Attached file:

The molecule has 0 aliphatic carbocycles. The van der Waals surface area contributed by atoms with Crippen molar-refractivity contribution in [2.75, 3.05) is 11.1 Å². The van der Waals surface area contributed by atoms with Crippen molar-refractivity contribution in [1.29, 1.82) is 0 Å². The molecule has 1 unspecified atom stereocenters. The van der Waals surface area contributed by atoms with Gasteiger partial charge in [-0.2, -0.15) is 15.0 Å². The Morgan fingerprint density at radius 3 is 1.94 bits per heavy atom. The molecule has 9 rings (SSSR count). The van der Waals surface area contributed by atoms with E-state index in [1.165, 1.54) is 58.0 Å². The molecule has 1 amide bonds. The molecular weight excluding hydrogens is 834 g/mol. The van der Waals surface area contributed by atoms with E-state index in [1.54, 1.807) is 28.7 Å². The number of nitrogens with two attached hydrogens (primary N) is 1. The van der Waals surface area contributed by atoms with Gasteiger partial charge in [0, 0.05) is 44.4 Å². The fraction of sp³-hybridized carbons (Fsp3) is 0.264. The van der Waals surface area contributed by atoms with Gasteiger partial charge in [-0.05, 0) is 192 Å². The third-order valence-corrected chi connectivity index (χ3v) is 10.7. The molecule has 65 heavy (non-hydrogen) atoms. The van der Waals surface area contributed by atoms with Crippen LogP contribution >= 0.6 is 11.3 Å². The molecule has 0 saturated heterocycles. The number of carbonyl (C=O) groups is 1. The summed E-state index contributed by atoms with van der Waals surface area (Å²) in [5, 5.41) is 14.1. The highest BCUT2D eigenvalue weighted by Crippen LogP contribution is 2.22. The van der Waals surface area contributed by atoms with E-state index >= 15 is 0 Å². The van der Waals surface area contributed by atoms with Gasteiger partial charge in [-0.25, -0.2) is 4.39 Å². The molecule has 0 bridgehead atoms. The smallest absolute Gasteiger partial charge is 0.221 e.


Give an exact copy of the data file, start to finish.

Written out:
The molecule has 0 aliphatic carbocycles. The van der Waals surface area contributed by atoms with Crippen molar-refractivity contribution in [2.75, 3.05) is 11.1 Å². The van der Waals surface area contributed by atoms with Crippen molar-refractivity contribution in [1.29, 1.82) is 0 Å². The molecule has 1 unspecified atom stereocenters. The van der Waals surface area contributed by atoms with Gasteiger partial charge in [-0.2, -0.15) is 15.0 Å². The Morgan fingerprint density at radius 3 is 1.94 bits per heavy atom. The molecule has 9 rings (SSSR count). The van der Waals surface area contributed by atoms with E-state index in [1.165, 1.54) is 58.0 Å². The molecule has 1 amide bonds. The molecular weight excluding hydrogens is 834 g/mol. The van der Waals surface area contributed by atoms with E-state index in [1.54, 1.807) is 28.7 Å². The number of nitrogens with two attached hydrogens (primary N) is 1. The van der Waals surface area contributed by atoms with Gasteiger partial charge in [0, 0.05) is 44.4 Å². The fraction of sp³-hybridized carbons (Fsp3) is 0.264. The van der Waals surface area contributed by atoms with Gasteiger partial charge in [-0.05, 0) is 192 Å². The third-order valence-corrected chi connectivity index (χ3v) is 10.7. The molecule has 65 heavy (non-hydrogen) atoms. The van der Waals surface area contributed by atoms with Crippen LogP contribution >= 0.6 is 11.3 Å². The molecule has 0 saturated heterocycles. The number of carbonyl (C=O) groups is 1. The summed E-state index contributed by atoms with van der Waals surface area (Å²) in [5, 5.41) is 14.1. The highest BCUT2D eigenvalue weighted by Crippen LogP contribution is 2.22. The van der Waals surface area contributed by atoms with E-state index >= 15 is 0 Å². The van der Waals surface area contributed by atoms with Gasteiger partial charge in [-0.25, -0.2) is 4.39 Å². The molecule has 0 bridgehead atoms. The smallest absolute Gasteiger partial charge is 0.221 e.